'In the old times, only teenage apprentices were accepted because when you grow older, your hands get stiff,' says Lau. 'It's the same if you stop doing it for a year - you won't be able to hold the sewing needles properly. It takes years and years of practice until it all becomes natural.'
Although design student Helius Yuen Kin-wai has a passion for the cheongsam - he's collected about 600 dresses over the years - he still hesitates to join the trade.
'It's a pity that little has been done to revive the trade. I'd love to know more about the heritage but I'm not sure I'd be prepared to go through the training right now,' the 26-year-old cheongsam enthusiast says.
As the local traditional cheongsam trade has wilted, customers have been turning to more economical versions made on the mainland.
The discounts are tempting - you can get a cheongsam made in Shenzhen for about HK$500, while the prices in Lau's shop range from HK$3,000 for a simple knee-length version to more than HK$10,000 for a luxe evening gown, including fabrics.
'The difference lies in the craftsmanship. Making a cheongsam is down to every detail,' says Lau.
His shop also offers fabrics from Valentino and Armani, and silks from Italy and France.
Others often turn to ready-to-wear dresses available from major labels such as Shanghai Tang and Vivienne Tam.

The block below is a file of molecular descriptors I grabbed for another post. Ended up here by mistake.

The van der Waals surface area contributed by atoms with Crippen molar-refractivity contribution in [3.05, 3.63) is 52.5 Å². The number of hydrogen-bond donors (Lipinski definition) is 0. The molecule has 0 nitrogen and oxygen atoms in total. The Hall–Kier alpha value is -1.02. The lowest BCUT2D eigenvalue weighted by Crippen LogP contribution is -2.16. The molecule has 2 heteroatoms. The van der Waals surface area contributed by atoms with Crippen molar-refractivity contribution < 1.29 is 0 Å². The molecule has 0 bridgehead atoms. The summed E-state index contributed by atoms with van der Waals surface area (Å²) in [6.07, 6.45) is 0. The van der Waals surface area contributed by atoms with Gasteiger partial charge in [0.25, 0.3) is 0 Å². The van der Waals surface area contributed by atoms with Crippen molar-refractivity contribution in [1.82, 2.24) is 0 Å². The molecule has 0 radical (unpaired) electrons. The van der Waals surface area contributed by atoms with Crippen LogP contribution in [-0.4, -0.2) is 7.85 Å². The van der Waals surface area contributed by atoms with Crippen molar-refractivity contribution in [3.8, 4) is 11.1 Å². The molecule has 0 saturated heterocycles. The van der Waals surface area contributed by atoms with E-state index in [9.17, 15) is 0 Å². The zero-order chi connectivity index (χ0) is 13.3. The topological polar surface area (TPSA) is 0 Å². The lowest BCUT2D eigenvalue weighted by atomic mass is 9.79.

'Considering the figure-hugging nature of the cheongsam, it would be wishful thinking to hope that a single fit will perfectly accommodate women of all sizes and shapes,' says Chee Au, Shanghai Tang's chief creative officer. 'However, at Shanghai Tang we are always exploring ways to make the cheongsam a more accessible item. One option is to use stretchable fabrics that are more figure-friendly.'
Riding the Chinese economic boom, a string of fashion houses have been embracing the Oriental-inspired dresses, including Louis Vuitton, Yves Saint Laurent and Christian Dior.
'The traditional cheongsam silhouette will be fiercely preserved at Shanghai Tang. It holds an immensely elegant shape that will withstand the test of time,' says Au. 'Particularly with the growing influence of China, the cheongsam dress is undisputably a modern-day take on the 'little black dress'.'
But the traditional tailors are not convinced by the so-called East-meets-West modern-day alterations.
Lau says some styles he sees are neither Eastern nor Western, while Tang and Chau insist that cheongsam have to be custom made.
'We have been lucky to have the luxury of these traditional craftsmen working in Hong Kong,' says cheongsam collector Yuen. 'It would be a shame if the trade continued to disappear like this.'